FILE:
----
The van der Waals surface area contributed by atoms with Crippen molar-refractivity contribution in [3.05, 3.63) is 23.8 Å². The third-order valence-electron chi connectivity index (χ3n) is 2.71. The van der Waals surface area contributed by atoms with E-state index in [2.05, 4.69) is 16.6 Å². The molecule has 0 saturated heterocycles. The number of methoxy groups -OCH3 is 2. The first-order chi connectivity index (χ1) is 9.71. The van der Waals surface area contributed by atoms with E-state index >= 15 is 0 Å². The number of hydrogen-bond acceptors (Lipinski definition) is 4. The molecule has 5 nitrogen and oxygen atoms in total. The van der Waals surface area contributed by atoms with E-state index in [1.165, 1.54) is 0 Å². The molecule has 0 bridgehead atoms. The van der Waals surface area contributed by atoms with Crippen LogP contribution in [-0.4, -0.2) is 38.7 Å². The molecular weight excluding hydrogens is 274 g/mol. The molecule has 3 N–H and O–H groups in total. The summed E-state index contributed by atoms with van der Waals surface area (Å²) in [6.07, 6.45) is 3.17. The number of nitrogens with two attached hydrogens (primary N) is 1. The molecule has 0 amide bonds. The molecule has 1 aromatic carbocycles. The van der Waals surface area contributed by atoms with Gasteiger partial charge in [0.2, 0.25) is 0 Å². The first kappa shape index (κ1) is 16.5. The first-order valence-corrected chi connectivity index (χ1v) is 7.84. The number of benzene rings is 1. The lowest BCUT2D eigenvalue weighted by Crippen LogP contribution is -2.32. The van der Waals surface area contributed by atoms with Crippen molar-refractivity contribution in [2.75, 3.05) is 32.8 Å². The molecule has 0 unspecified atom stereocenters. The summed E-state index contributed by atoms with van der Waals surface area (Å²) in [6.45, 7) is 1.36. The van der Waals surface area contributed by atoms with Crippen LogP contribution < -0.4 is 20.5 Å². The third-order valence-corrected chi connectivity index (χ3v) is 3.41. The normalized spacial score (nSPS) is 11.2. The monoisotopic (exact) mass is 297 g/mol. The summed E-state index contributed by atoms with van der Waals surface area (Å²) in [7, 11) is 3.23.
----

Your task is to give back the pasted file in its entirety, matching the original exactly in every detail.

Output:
The van der Waals surface area contributed by atoms with Crippen molar-refractivity contribution in [3.05, 3.63) is 23.8 Å². The third-order valence-electron chi connectivity index (χ3n) is 2.71. The van der Waals surface area contributed by atoms with E-state index in [2.05, 4.69) is 16.6 Å². The molecule has 0 saturated heterocycles. The number of methoxy groups -OCH3 is 2. The first-order chi connectivity index (χ1) is 9.71. The van der Waals surface area contributed by atoms with E-state index >= 15 is 0 Å². The number of hydrogen-bond acceptors (Lipinski definition) is 4. The molecule has 5 nitrogen and oxygen atoms in total. The van der Waals surface area contributed by atoms with E-state index in [1.165, 1.54) is 0 Å². The molecule has 0 bridgehead atoms. The van der Waals surface area contributed by atoms with Crippen LogP contribution in [-0.4, -0.2) is 38.7 Å². The molecular weight excluding hydrogens is 274 g/mol. The molecule has 3 N–H and O–H groups in total. The summed E-state index contributed by atoms with van der Waals surface area (Å²) in [6.07, 6.45) is 3.17. The number of nitrogens with two attached hydrogens (primary N) is 1. The molecule has 0 amide bonds. The molecule has 1 aromatic carbocycles. The van der Waals surface area contributed by atoms with Gasteiger partial charge in [0.2, 0.25) is 0 Å². The first kappa shape index (κ1) is 16.5. The first-order valence-corrected chi connectivity index (χ1v) is 7.84. The number of benzene rings is 1. The lowest BCUT2D eigenvalue weighted by Crippen LogP contribution is -2.32. The van der Waals surface area contributed by atoms with Crippen molar-refractivity contribution in [2.75, 3.05) is 32.8 Å². The molecule has 0 unspecified atom stereocenters. The summed E-state index contributed by atoms with van der Waals surface area (Å²) in [6.45, 7) is 1.36. The van der Waals surface area contributed by atoms with Crippen LogP contribution < -0.4 is 20.5 Å². The third-order valence-corrected chi connectivity index (χ3v) is 3.41. The normalized spacial score (nSPS) is 11.2. The monoisotopic (exact) mass is 297 g/mol. The summed E-state index contributed by atoms with van der Waals surface area (Å²) in [7, 11) is 3.23.